Fresh U.S. graduates can have a longer OPT in US

Nineteen United States of America senators request an extension of the period of Optional Practical Training (OPT) given to a foreign student following his/her graduation from a United States university. This proposed increase to a 29-month timeframe from the current term of only 12 months will increase the chances of successful H1B visa petitions for many Macedonians that have graduated American colleges and intend to work in the United States. The current H1-B working visa annual cap for foreigh based professionals in the United States is only 65,000 per year and is fulfilled within days.

Nineteen U.S. senators sent a to Department of Homeland Security (DHS) Secretary Michael Chertoff on November 8, 2007, requesting an extension of the period of Optional Practical Training (OPT) given to a foreign student following his/her graduation from a U.S. university or institution of higher education. The current F-1 OPT period is 12 months; the senators’ letter requested that this be increased to 29 months. The primary reason for this request is to facilitate the transition from student to H1B worker, and to address problems that have arisen from the insufficient H1B annual cap allotment.

The senators’ letter explains the problem experienced during Fiscal Year (FY) 2008 with respect to the H1B cap. In FY2008, the USCIS received more cases on the very first day than the H1B cap permitted for the entire fiscal year. The first day for an eligible employer to submit an H1B cap-subject case for FY2008 was Monday, April 2, 2007. The USCIS continued to accept H1B petitions on April 3, 2007, because the regulations state that, if the H1B cap limit is reached on the first day cases are accepted, filings are allowed to continue on the second day. A random lottery then is held to determine which cases will be assigned the limited H1B cap numbers. In FY2008, about half of the cases filed on April 2nd and 3rd were rejected due to the shortfall of cap numbers. The USCIS was no longer able to accept any regular (not advanced-degree) H1B cap-subject cases on April 4, 2007.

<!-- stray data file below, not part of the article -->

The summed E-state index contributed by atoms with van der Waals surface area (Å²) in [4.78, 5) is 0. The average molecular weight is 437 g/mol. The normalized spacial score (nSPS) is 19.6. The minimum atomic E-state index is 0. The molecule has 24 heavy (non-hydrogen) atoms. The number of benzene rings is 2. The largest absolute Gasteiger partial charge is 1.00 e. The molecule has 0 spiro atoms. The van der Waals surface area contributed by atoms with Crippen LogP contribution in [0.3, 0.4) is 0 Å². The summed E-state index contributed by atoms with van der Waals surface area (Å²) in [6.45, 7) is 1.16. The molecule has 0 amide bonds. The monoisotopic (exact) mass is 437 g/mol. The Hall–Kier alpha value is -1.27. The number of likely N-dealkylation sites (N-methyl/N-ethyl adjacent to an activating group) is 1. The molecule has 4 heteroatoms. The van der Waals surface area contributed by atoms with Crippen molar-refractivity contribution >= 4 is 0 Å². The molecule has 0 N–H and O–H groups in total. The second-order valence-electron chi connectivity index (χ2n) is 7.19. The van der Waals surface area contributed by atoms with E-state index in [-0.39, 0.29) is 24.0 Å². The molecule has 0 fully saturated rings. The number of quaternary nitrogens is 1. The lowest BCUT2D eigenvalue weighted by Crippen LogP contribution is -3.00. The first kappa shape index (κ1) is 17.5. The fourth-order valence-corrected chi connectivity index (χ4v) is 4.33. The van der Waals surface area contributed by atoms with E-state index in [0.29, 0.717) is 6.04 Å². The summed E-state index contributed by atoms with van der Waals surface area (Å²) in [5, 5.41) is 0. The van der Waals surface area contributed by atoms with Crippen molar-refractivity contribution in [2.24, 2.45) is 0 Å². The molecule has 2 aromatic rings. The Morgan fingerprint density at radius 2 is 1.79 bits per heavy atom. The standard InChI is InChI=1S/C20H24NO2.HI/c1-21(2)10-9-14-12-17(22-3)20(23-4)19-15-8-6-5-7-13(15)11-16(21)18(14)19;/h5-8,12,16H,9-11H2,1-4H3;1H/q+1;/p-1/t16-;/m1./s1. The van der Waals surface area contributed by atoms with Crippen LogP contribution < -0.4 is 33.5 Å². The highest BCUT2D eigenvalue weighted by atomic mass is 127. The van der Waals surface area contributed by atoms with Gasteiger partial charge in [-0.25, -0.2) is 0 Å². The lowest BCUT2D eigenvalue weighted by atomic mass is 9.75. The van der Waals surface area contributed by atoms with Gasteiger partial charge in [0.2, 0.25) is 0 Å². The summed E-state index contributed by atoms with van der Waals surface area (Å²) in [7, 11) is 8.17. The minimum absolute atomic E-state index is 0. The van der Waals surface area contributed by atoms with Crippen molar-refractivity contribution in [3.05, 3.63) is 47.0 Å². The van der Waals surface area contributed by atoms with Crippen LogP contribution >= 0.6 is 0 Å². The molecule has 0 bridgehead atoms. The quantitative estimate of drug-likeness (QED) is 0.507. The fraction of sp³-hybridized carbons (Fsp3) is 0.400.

Many students are awarded degrees in May and June each year. For the most part, employers and potential employers of 2007 graduates, however, were unable to file H1B cases for these recent graduates. Students who had exhausted OPT during their studies were unable to remain in the U.S. to put their knowledge and skills to use in the workforce. The lack of H1B numbers also impacted 2006 graduates, who otherwise would have transitioned to H1B status in FY2007. Many of these individuals also could not obtain the coveted H1B cap numbers, and, as stated in the letter, they were lost to competing countries, while U.S. employers lost the investment they had made in these professionals.

The letter was signed by a bi-partisan group of nineteen U.S. senators who deserve our gratitude. They include: Joseph Lieberman (D-CT), John Cornyn ( R-TX), Maria Cantwell (D-WA), Charles Schumer (D-NY), Daniel Inouye (D-HI), Orrin Hatch (R-UT), Robert Bennett (R- UT), Patty Murray (D-WA), Patrick Leahy (D-VT), Susan Collins (R-ME), Chuck Hagel (R-NE), Lamar Alexander (R-TN), John Kerry (D-MA), Daniel Akaka (D-HI), Gordon Smith ( R-OR), and Mary Landrieu (D-LA).